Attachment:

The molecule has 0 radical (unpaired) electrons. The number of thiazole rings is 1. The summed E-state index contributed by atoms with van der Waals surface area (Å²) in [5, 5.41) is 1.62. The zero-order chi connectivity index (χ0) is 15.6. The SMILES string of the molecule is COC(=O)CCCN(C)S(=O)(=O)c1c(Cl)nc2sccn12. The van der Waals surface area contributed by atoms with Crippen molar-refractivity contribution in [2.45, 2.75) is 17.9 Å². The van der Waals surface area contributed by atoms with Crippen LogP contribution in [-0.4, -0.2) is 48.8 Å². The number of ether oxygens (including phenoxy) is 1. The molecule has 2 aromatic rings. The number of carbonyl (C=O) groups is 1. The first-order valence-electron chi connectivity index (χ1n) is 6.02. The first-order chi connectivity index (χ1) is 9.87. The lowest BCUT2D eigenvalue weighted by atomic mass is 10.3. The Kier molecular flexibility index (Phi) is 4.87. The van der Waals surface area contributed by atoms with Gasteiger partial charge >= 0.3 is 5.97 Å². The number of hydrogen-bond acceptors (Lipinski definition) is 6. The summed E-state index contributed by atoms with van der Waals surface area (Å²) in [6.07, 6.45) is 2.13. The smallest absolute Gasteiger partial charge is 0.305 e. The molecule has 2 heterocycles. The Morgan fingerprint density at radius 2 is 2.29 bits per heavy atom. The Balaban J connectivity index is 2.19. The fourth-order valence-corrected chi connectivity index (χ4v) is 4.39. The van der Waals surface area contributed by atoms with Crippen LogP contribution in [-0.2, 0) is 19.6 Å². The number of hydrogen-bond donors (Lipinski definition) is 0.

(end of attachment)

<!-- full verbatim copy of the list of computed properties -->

The molecule has 0 radical (unpaired) electrons. The number of thiazole rings is 1. The summed E-state index contributed by atoms with van der Waals surface area (Å²) in [5, 5.41) is 1.62. The zero-order chi connectivity index (χ0) is 15.6. The SMILES string of the molecule is COC(=O)CCCN(C)S(=O)(=O)c1c(Cl)nc2sccn12. The van der Waals surface area contributed by atoms with Crippen molar-refractivity contribution in [2.45, 2.75) is 17.9 Å². The van der Waals surface area contributed by atoms with Crippen LogP contribution in [-0.4, -0.2) is 48.8 Å². The number of ether oxygens (including phenoxy) is 1. The molecule has 2 aromatic rings. The number of carbonyl (C=O) groups is 1. The first-order valence-electron chi connectivity index (χ1n) is 6.02. The first-order chi connectivity index (χ1) is 9.87. The lowest BCUT2D eigenvalue weighted by atomic mass is 10.3. The Kier molecular flexibility index (Phi) is 4.87. The van der Waals surface area contributed by atoms with Gasteiger partial charge >= 0.3 is 5.97 Å². The number of hydrogen-bond acceptors (Lipinski definition) is 6. The summed E-state index contributed by atoms with van der Waals surface area (Å²) in [6.07, 6.45) is 2.13. The smallest absolute Gasteiger partial charge is 0.305 e. The molecule has 2 heterocycles. The Morgan fingerprint density at radius 2 is 2.29 bits per heavy atom. The Balaban J connectivity index is 2.19. The fourth-order valence-corrected chi connectivity index (χ4v) is 4.39. The van der Waals surface area contributed by atoms with Crippen LogP contribution in [-0.2, 0) is 19.6 Å². The number of hydrogen-bond donors (Lipinski definition) is 0.